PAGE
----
He was frightened to find it was daylight, and that the sun was high in the sky. In the doorway stood a kind gentleman looking at him. Pedro sprang up, and took his fiddle; but the gentleman stopped him as he was going out, and asked if that pile of shavings was all the bed he had. He spoke so kindly, that Pedro told him his story.

The gentleman felt so sorry for him, and was so pleased with his sweet, sad face, that he took him to his own home, and gave him a nice warm breakfast; and, being in want of an errand-boy, he concluded to let Pedro have the place.

Pedro has lived happily in his new home ever since; and, though he still likes to play on his fiddle, he has no wish to return to his old wandering mode of life.



Swinging in a gilded cage, Petted like a baby's doll, Thus I spend my dull old age, And you call me "Poll." But in youth I roved at will Through the wild woods of Brazil.

When you ask me, "What's o'clock?" Or repeat some foolish rhyme, And I try your speech to mock, I recall the time When I raised my voice so shrill In the wild woods of Brazil.

Sporting with my comrades there, How I flew from bough to bough! Then I was as free as air: I'm a captive now. Oh that I were roaming still Through the wild woods of Brazil!



Uncle Tom was walking slowly down the street, one sunny day, when he saw a boy put his hand into a paper bag, take out a lemon, and throw it at a plump gray pigeon that was trying to pick up some crumbs which had been thrown out.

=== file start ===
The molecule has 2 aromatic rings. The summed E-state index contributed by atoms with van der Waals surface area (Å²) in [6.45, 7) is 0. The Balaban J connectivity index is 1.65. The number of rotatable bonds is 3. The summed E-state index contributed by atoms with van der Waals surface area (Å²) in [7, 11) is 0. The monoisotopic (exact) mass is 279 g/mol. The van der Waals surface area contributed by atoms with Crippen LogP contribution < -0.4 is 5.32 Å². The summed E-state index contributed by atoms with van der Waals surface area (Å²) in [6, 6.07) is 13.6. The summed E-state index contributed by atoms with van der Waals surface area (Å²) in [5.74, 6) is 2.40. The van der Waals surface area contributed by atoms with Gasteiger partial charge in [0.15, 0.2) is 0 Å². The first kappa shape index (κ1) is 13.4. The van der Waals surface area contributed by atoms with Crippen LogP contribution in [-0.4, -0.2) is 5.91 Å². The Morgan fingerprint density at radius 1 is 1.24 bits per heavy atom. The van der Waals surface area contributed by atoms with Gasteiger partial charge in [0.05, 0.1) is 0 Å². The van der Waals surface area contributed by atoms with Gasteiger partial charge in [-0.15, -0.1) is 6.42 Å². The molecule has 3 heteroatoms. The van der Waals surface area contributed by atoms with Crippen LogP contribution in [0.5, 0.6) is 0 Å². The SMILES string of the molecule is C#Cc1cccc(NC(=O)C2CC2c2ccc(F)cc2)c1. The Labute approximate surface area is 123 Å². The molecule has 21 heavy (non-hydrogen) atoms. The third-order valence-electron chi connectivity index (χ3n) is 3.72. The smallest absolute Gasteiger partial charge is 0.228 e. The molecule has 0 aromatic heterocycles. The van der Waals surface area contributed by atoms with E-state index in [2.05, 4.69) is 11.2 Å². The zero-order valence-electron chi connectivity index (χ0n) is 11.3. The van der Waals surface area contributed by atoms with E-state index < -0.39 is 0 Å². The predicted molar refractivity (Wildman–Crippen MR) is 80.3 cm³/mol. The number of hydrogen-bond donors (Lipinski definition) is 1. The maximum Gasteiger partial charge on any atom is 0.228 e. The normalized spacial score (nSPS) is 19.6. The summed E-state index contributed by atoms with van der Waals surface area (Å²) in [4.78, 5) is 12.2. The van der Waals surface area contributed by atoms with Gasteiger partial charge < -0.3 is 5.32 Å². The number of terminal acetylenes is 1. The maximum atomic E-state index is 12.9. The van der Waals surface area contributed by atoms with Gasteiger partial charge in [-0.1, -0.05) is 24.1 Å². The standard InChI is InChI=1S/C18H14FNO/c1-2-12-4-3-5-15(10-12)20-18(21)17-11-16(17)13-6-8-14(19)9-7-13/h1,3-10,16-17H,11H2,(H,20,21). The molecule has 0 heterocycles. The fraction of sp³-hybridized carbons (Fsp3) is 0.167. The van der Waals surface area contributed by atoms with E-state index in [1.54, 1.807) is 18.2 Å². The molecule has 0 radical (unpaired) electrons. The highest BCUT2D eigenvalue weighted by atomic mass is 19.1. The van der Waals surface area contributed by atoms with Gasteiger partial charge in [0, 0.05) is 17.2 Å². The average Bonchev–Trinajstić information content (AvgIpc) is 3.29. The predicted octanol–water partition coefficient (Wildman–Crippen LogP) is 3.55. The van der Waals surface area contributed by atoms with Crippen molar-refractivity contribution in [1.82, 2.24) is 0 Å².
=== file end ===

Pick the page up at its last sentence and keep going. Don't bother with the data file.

Poor little pigeon! He had been fluttering, off and on, over the crumbs,—now scared away by a fast trotting-horse, now flying to a door-post to get rid of some rapid walker,—and had only just alighted to pick up his breakfast, when he was struck right in the back by the bullet-like lemon.

Uncle Tom ran as quickly as he could, and took the panting little thing up in his hand very gently. Just then the horse-car came along; and uncle jumped into it, saying to himself, "I'll take this pigeon out to little Emily. How she will dance and skip when she sees it!"

The car went on and on, ever so far away from Boston, and by and by was half-way across a bridge. The pigeon had lain nestled under Uncle Tom's coat; and the warmth seemed to make it feel better. First it put one round bright eye out, then the other, and took a peep at the people sitting near it.